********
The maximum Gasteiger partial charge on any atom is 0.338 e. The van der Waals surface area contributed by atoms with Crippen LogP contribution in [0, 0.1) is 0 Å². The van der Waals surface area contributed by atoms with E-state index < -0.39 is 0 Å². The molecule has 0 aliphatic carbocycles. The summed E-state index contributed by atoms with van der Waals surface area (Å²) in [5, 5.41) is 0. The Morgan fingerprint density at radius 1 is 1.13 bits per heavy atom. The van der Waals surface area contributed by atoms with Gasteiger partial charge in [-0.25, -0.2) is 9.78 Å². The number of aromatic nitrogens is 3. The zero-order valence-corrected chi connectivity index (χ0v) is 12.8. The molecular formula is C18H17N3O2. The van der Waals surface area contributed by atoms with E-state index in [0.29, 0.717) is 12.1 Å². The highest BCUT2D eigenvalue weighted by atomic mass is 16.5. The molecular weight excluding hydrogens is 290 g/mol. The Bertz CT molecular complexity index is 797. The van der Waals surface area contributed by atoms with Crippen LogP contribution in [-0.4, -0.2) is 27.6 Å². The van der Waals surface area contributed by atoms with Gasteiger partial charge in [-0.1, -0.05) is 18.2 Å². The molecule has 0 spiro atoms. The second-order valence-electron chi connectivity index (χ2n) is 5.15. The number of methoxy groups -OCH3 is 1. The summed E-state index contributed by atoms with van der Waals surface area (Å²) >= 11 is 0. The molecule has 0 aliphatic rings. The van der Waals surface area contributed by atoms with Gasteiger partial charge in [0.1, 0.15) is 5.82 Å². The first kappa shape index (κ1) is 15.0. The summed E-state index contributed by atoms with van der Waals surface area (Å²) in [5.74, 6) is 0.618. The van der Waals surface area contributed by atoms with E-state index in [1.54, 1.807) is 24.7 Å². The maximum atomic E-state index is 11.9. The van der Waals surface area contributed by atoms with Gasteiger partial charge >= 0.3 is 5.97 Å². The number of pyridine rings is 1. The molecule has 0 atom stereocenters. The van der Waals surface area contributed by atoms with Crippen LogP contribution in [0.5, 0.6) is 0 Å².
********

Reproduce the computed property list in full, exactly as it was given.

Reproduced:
The maximum Gasteiger partial charge on any atom is 0.338 e. The van der Waals surface area contributed by atoms with Crippen LogP contribution in [0, 0.1) is 0 Å². The van der Waals surface area contributed by atoms with E-state index < -0.39 is 0 Å². The molecule has 0 aliphatic carbocycles. The summed E-state index contributed by atoms with van der Waals surface area (Å²) in [5, 5.41) is 0. The Morgan fingerprint density at radius 1 is 1.13 bits per heavy atom. The van der Waals surface area contributed by atoms with Gasteiger partial charge in [-0.25, -0.2) is 9.78 Å². The number of aromatic nitrogens is 3. The zero-order valence-corrected chi connectivity index (χ0v) is 12.8. The molecular formula is C18H17N3O2. The van der Waals surface area contributed by atoms with E-state index in [0.29, 0.717) is 12.1 Å². The highest BCUT2D eigenvalue weighted by atomic mass is 16.5. The molecular weight excluding hydrogens is 290 g/mol. The Bertz CT molecular complexity index is 797. The van der Waals surface area contributed by atoms with Crippen LogP contribution in [-0.4, -0.2) is 27.6 Å². The van der Waals surface area contributed by atoms with Gasteiger partial charge in [-0.1, -0.05) is 18.2 Å². The molecule has 0 spiro atoms. The second-order valence-electron chi connectivity index (χ2n) is 5.15. The number of methoxy groups -OCH3 is 1. The summed E-state index contributed by atoms with van der Waals surface area (Å²) >= 11 is 0. The molecule has 0 aliphatic rings. The van der Waals surface area contributed by atoms with Gasteiger partial charge in [0.1, 0.15) is 5.82 Å². The first kappa shape index (κ1) is 15.0. The summed E-state index contributed by atoms with van der Waals surface area (Å²) in [5.74, 6) is 0.618. The van der Waals surface area contributed by atoms with E-state index in [1.54, 1.807) is 24.7 Å². The maximum atomic E-state index is 11.9. The van der Waals surface area contributed by atoms with Gasteiger partial charge >= 0.3 is 5.97 Å². The number of pyridine rings is 1. The molecule has 0 atom stereocenters. The van der Waals surface area contributed by atoms with Crippen LogP contribution in [0.5, 0.6) is 0 Å².